Case Studies: E18 Grimstad-Kristiansand, Norway

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Project Overview
E18a.png
Figure 1: Location of E18 PPP Project
E18 Grimstad - Kristiansand, Norway
Project Type: Both
Contract Duration: 25 years operational period - potential extension to 30 years
Budget: EUR 350 M approx. (NOK 2,800 M in 2005 prices excl. VAT)
Project Time Line
Project Conceived: 1990
Call for Tender: 2005
Contract Approved (signed): 2006
Financial close: 2006
Other important dates for the project:
Approval by local government: 2002/03
Approval by Parliament: 2005
Official opening of the road: 2009


Introduction

E18 Grimstad –Kristiansand is one of the three pilot projects that have been implemented based on the Public Private Private Partnership (PPP) model in Norway. The project is part of the E18 Highway linking Oslo to Kristiansand. It passes through 6 counties with a total population of 1.7 million inhabitants. This road system is one of the main connections in the Nordic link, and is of strategic importance as a competitive transport corridor between the south of Norway and the European continent and is included in the TEN-T. Fourteen (14) cities are linked to this section of the E18. The project is, also, a key road segment in the “Agder Urban Area” which is the area between the towns of Arendal and Mandal.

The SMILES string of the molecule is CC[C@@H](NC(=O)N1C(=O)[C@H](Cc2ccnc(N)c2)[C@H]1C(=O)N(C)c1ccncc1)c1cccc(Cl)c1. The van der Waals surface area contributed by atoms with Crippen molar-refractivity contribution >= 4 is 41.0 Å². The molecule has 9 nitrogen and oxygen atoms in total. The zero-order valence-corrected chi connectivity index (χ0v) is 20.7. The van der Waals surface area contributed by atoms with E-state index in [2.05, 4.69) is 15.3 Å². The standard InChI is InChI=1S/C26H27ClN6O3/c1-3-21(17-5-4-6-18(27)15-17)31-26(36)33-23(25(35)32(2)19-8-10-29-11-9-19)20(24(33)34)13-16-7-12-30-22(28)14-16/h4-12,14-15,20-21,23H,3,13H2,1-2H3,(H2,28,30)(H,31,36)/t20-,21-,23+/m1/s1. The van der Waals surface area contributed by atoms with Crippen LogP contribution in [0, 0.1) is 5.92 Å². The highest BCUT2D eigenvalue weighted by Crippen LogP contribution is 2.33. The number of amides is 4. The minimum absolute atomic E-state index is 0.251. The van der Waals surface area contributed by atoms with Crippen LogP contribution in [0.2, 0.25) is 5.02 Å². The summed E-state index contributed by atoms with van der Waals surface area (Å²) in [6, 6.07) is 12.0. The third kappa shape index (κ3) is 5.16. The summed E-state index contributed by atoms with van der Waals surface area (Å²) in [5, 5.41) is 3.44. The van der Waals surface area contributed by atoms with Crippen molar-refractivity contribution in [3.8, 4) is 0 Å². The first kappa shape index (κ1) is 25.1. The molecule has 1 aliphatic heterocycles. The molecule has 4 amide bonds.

The E18 Grimstad –Kristiansand road PPP project is a four lane dual carriageway of 38.8km linking Grimstad in the East, at the E18/rv 404 Øysgardsdalen intersection and Timnes in the West, at the E18/ rv 41 intersection. The existing road was built in the 1950s with two lanes in each direction. The cost of the DBFO (Design, Build, Finance and Operate) awarded to the consortium Agder OPS Vegselskap, in 2005 prices, is NOK 2,800M (approx. EUR 350M). The concession period is 25 years of operation, which may be extended to 30 years.

The road is built in a hilly landscape with poor agricultural soil quality. In planning the road, special emphasis was placed on protecting the landscape and therefore, construction includes a number of tunnels and bridges.The speed limit is 100km/h (trunk road class H). In addition, the road is classified as Highway Class A, with a central reservation, and a total width of 20 meters on both sides. It was opened to traffic in 2009 after a 38 month construction period.

The E18 Grimstad –Kristiansand shortened the distance by approximately 3 km and reduced travelling time by 10 minutes (from 40 to 30 minutes). Other project objectives were:

  • High standards that contributes to improving accessibility and reducing transport costs
  • High safety standard that will contribute to reducing the number of and the cost of accidents
  • High aesthetic and environmental standard
  • Safeguarding the residential environment and biological diversity along the road

The Contracting Authority (Public Party)